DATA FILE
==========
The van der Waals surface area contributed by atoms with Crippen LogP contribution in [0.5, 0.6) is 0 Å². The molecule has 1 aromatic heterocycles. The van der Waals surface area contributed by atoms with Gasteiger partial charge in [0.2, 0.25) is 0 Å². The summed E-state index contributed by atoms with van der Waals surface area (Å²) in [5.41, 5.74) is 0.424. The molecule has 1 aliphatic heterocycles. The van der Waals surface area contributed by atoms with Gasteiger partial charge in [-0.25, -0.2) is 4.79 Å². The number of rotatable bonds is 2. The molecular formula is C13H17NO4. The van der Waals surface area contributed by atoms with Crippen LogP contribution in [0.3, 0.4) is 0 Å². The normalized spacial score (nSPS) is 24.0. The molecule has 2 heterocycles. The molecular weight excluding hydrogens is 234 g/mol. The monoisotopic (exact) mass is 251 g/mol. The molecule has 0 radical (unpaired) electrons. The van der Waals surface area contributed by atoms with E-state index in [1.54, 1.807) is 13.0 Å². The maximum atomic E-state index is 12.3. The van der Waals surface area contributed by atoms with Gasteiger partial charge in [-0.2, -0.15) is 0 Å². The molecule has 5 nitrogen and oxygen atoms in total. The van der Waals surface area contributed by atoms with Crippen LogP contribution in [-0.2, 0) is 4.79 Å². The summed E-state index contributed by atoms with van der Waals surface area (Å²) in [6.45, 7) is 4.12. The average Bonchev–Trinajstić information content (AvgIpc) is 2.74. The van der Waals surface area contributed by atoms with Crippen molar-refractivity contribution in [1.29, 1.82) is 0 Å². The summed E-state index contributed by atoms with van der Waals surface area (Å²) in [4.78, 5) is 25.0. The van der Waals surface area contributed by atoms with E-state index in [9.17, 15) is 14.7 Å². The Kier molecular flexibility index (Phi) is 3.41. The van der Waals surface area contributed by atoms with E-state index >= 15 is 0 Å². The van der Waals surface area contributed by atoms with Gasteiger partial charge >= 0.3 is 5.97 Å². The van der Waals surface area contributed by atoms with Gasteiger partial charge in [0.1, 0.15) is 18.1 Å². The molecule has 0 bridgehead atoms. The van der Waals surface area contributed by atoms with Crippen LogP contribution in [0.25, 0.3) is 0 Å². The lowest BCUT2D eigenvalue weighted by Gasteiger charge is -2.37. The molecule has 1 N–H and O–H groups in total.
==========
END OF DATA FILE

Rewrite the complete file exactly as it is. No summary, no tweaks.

The van der Waals surface area contributed by atoms with Crippen LogP contribution in [0.5, 0.6) is 0 Å². The molecule has 1 aromatic heterocycles. The van der Waals surface area contributed by atoms with Gasteiger partial charge in [0.2, 0.25) is 0 Å². The summed E-state index contributed by atoms with van der Waals surface area (Å²) in [5.41, 5.74) is 0.424. The molecule has 1 aliphatic heterocycles. The van der Waals surface area contributed by atoms with Gasteiger partial charge in [-0.25, -0.2) is 4.79 Å². The number of rotatable bonds is 2. The molecular formula is C13H17NO4. The van der Waals surface area contributed by atoms with Crippen LogP contribution in [0.3, 0.4) is 0 Å². The normalized spacial score (nSPS) is 24.0. The molecule has 2 heterocycles. The molecular weight excluding hydrogens is 234 g/mol. The monoisotopic (exact) mass is 251 g/mol. The molecule has 0 radical (unpaired) electrons. The van der Waals surface area contributed by atoms with E-state index in [1.54, 1.807) is 13.0 Å². The maximum atomic E-state index is 12.3. The van der Waals surface area contributed by atoms with Gasteiger partial charge in [-0.2, -0.15) is 0 Å². The molecule has 5 nitrogen and oxygen atoms in total. The van der Waals surface area contributed by atoms with Crippen LogP contribution in [-0.2, 0) is 4.79 Å². The summed E-state index contributed by atoms with van der Waals surface area (Å²) in [6.45, 7) is 4.12. The average Bonchev–Trinajstić information content (AvgIpc) is 2.74. The van der Waals surface area contributed by atoms with Crippen molar-refractivity contribution in [1.29, 1.82) is 0 Å². The summed E-state index contributed by atoms with van der Waals surface area (Å²) in [4.78, 5) is 25.0. The van der Waals surface area contributed by atoms with E-state index in [9.17, 15) is 14.7 Å². The Kier molecular flexibility index (Phi) is 3.41. The van der Waals surface area contributed by atoms with E-state index >= 15 is 0 Å². The van der Waals surface area contributed by atoms with Gasteiger partial charge >= 0.3 is 5.97 Å². The van der Waals surface area contributed by atoms with Gasteiger partial charge in [0.1, 0.15) is 18.1 Å². The molecule has 0 bridgehead atoms. The van der Waals surface area contributed by atoms with Crippen LogP contribution in [0.25, 0.3) is 0 Å². The lowest BCUT2D eigenvalue weighted by Gasteiger charge is -2.37. The molecule has 1 N–H and O–H groups in total.